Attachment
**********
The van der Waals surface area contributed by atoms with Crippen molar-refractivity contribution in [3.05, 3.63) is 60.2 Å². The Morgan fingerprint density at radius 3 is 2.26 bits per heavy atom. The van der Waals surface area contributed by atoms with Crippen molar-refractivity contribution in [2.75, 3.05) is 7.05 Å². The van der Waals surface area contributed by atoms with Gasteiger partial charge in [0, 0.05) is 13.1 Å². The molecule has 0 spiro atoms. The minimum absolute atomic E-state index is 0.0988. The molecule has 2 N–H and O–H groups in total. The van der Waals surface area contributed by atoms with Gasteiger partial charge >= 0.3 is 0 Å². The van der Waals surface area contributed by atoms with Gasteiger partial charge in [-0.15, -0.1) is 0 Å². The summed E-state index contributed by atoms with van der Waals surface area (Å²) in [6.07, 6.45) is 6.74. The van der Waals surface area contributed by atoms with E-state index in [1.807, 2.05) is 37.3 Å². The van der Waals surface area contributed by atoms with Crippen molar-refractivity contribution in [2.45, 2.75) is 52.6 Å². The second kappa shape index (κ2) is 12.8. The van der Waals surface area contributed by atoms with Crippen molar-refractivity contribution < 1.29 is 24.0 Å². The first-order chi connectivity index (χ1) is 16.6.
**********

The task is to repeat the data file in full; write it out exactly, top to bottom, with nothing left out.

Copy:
The van der Waals surface area contributed by atoms with Crippen molar-refractivity contribution in [3.05, 3.63) is 60.2 Å². The Morgan fingerprint density at radius 3 is 2.26 bits per heavy atom. The van der Waals surface area contributed by atoms with Crippen molar-refractivity contribution in [2.75, 3.05) is 7.05 Å². The van der Waals surface area contributed by atoms with Gasteiger partial charge in [0, 0.05) is 13.1 Å². The molecule has 0 spiro atoms. The minimum absolute atomic E-state index is 0.0988. The molecule has 2 N–H and O–H groups in total. The van der Waals surface area contributed by atoms with Gasteiger partial charge >= 0.3 is 0 Å². The van der Waals surface area contributed by atoms with Gasteiger partial charge in [-0.15, -0.1) is 0 Å². The summed E-state index contributed by atoms with van der Waals surface area (Å²) in [6.07, 6.45) is 6.74. The van der Waals surface area contributed by atoms with E-state index in [1.807, 2.05) is 37.3 Å². The van der Waals surface area contributed by atoms with Crippen molar-refractivity contribution in [2.45, 2.75) is 52.6 Å². The second kappa shape index (κ2) is 12.8. The van der Waals surface area contributed by atoms with Crippen molar-refractivity contribution < 1.29 is 24.0 Å². The first-order chi connectivity index (χ1) is 16.6.